2012 Oscars Mirror Wall Street's Nostalgia for a Simpler Past
The 2012 Academy Awards were all about nostalgia, something Wall Street would like to emulate.
The theme of last night's 84th Academy Awards was nostalgia.
Billy Crystal came back to host after last year's James Franco-led train wreck.
The big winners, The Artist and Hugo, which each took home five Oscars, were set in Hollywood's Golden Age in the 1920s and 1930s.
War Horse took place in World War 1.
The Help brought us to Jackson, Mississippi, back in 1963.
Midnight in Paris? Modern day, but with a time warp back 1920s Paris.
And finally, Tree of Life was set in Waco, Texas, during the 1950s.
Only three of nine Best Picture nominees -- Moneyball, The Descendants, and Extremely Loud and Incredibly Close took place in modern times.
Hollywood is all about escapism, and the Academy went all-in on that idea last night by taking us out of the present day.
So how does this connect to Wall Street?
Well, if Minyanville's done anything right, it's been connecting the financial markets to the social mood.
And it appears that in 2012, Hollywood and Wall Street are mirroring each other.
After all, if there's something traders and investors want to do in 2012, it's to escape the madnes of a world that is increasingly difficult to understand, let alone profitably navigate.
Think about it.
The days of "GE (GE) guided up so the market's going up" are dead, replaced by a landscape filled with the following:
1. Central bankers have gone wild, and are currently pushing a "let's put a gun to the saver's head and force him into the casino" strategy.
2. Supercomputers are running ever-advanced high-frequency trading algorithms and managing ever more esoteric leveraged ETFs, the effects of which are largely uncertain. (See Leveraged ETF Ban Spreading Like a Virus.)
3. Financial TV shows regularly run stories about Greek-bond haircuts and sovereign CDS spreads.
4. The S&P 500 (^GSPC) has confidently stomped through a litany of significant macroeconomic obstacles.
5. A presidential candidate, Ron Paul, wants to end the Federal Reserve -- and is being taken quite seriously by many voters.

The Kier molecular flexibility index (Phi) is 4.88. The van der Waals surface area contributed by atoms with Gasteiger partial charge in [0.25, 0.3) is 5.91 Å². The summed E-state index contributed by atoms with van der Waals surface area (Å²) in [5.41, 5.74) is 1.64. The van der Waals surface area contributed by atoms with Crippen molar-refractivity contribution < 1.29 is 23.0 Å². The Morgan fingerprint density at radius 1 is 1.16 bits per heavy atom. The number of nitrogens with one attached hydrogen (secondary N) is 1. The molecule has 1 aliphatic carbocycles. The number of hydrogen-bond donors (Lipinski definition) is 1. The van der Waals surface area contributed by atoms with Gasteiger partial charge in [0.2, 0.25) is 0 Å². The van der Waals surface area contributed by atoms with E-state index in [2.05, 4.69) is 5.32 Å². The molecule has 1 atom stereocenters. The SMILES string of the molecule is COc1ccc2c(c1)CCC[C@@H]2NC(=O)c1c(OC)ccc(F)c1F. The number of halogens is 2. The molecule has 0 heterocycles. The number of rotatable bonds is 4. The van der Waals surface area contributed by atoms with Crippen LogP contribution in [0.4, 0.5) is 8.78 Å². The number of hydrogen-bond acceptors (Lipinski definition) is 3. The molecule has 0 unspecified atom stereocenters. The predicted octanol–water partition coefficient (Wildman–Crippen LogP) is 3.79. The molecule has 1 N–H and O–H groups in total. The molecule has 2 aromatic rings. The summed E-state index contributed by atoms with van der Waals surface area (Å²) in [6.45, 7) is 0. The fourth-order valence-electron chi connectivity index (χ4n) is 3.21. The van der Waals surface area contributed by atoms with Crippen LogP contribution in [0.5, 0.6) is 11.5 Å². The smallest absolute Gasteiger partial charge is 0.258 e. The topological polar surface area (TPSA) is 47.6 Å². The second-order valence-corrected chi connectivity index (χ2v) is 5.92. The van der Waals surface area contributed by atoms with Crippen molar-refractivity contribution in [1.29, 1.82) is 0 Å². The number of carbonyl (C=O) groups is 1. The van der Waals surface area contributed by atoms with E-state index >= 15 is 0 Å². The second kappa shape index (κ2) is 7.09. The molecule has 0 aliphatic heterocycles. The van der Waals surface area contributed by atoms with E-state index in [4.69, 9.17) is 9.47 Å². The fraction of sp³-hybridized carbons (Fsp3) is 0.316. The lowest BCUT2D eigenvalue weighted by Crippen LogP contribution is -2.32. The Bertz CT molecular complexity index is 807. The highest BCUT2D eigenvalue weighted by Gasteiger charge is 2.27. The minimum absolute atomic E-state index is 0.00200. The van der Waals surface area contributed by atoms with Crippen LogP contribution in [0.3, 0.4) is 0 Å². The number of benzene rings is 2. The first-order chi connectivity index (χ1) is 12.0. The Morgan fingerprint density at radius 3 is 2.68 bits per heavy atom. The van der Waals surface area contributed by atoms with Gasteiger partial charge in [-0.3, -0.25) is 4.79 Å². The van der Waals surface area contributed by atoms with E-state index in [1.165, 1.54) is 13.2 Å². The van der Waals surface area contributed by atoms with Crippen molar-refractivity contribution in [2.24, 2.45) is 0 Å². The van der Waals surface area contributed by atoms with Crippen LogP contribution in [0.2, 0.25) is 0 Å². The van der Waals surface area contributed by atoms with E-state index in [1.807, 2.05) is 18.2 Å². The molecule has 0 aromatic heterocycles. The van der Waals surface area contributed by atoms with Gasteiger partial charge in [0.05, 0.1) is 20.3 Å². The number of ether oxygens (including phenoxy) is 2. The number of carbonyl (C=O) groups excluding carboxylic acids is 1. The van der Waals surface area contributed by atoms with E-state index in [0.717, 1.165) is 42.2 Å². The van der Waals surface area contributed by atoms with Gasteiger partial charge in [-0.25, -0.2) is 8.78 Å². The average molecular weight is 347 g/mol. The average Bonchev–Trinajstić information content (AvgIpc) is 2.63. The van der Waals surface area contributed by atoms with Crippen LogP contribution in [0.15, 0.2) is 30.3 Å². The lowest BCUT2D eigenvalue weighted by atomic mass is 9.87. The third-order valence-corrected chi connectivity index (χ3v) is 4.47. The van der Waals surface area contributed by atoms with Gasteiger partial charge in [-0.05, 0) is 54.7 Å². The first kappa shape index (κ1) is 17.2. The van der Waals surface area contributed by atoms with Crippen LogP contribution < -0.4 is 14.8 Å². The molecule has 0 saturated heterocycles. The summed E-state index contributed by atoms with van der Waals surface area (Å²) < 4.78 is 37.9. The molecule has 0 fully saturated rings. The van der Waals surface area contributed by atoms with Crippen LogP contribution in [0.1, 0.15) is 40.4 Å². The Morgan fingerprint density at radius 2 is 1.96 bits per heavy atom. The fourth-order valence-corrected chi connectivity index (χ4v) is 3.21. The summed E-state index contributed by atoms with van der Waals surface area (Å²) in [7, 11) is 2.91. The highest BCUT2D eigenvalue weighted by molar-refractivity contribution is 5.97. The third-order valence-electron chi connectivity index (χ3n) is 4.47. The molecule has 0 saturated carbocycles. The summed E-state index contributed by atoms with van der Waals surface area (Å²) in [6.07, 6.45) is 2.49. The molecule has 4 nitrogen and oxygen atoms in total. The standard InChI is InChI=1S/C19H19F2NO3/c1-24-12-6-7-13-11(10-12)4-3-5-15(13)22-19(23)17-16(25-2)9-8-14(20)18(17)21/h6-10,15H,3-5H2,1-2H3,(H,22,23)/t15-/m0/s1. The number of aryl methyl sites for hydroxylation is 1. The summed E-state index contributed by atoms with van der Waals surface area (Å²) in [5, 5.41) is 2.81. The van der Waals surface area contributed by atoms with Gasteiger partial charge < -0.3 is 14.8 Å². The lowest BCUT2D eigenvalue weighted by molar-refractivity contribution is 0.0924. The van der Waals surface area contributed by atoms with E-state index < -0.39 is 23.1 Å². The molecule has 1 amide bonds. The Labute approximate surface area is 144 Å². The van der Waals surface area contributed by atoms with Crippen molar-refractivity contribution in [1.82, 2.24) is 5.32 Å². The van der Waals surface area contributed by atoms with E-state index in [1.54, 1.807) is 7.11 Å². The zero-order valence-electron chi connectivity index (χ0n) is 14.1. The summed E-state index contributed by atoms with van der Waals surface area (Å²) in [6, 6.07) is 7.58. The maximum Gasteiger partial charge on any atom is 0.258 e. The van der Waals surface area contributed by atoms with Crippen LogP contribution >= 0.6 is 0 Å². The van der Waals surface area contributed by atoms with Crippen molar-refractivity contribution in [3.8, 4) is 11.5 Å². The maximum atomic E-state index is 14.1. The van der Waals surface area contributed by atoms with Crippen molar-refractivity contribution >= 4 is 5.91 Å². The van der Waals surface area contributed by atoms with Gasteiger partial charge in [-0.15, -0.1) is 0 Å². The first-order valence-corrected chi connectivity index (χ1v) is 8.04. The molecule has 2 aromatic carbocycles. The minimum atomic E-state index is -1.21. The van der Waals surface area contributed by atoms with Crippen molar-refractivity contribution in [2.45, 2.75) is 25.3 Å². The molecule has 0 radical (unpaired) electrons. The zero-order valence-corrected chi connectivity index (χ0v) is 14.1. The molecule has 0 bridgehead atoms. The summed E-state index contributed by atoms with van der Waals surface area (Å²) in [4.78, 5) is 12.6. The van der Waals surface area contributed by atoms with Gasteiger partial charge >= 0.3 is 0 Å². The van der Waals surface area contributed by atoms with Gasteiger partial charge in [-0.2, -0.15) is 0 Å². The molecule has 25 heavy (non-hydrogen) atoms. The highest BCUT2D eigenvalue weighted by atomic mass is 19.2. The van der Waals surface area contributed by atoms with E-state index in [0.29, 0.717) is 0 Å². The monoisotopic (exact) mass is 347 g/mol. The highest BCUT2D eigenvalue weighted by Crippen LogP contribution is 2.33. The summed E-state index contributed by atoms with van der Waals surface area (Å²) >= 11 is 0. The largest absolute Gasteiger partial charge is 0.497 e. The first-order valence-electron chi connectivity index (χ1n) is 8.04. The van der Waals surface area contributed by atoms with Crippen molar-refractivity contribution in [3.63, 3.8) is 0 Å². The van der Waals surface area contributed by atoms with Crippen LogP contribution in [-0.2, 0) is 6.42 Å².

6. The gold bugs have been right and making a damn fortune.
7. To add insult to injury, we found out that insider trading for Congress was legal. (See Insider Trading Laws Do Not Apply to Members of Congress.)
Conclusion? It's a mad, mad, mad, mad world.
Furthermore, for those actually in the industry, it's getting harder and harder to make money.
Firms like Goldman Sachs (GS) and Citigroup (C) are not only cutting staff, but reducing the pay of those lucky enough to keep their jobs.
Hedge funds -- a.k.a. what used to be widely considered as the smart money -- aren't performing well. The private-equity players are terrified that their carried interest tax advantage is set to get wiped out as populism bubbles up even among Republicans. (See Who Said It Newt Gingrich or MIchael Moore? [QUIZ])
Now there seems to be an incredible amount of frustration among traders and investors because the Dow Jones Industrlal Average (^DJI) just marched up 24% off its October low in the face of the EU debt crisis, skyrocketing oil prices, exploding US deficits, heightened geopolitical tensions in the Middle East, and a slowdown in China.
I noted last week on Minyanville's Buzz & Banter (click here for a free two-week trial) that a lot of folks seemed a little too eager to scream "ROUBINI TOP!!!" after Dr. Doom came out bullish on equities, and to call the end of the Apple (AAPL) bubble on February 15 when the stock hit that all-time high of $526.29 before reversing to finish below $500.
It's as if everyone wanted the market to go down simply because it seemed like that's what the market was supposed to do, or would have done in the simpler times of the past.
So let's circle back to the word "nostalgia."
I believe the main source of investor frustration today is the latent, deep-down fear that one's skill's, experience, and knowledge are obsolete in today's bizarro-world.
For some, that fear is a metaphor for mortality, of being passed by in the grand scheme of evolution.
For others, it drives worries of not being able to make a living, put kids through college, and get through old age in dignity.
People just want things to go back to the way they used to be, and that means they're in danger of falling into the trap of succumbing to fear when what they really need is a change in philosophy.
Well, for starters, we have to throw the word "should" out the windows and accept things as they are. We have to trade the market we're given rather than hope for normalcy, whatever the hell that means.
We should respect, but also detach, economic and financial realities from price action as the ability to harness momentum increasingly drives P&L.
And perhaps most of all, we should remain open to the idea that everything really could work itself out, because losing the ability to see both sides of any given situation could be the biggest failure of all.
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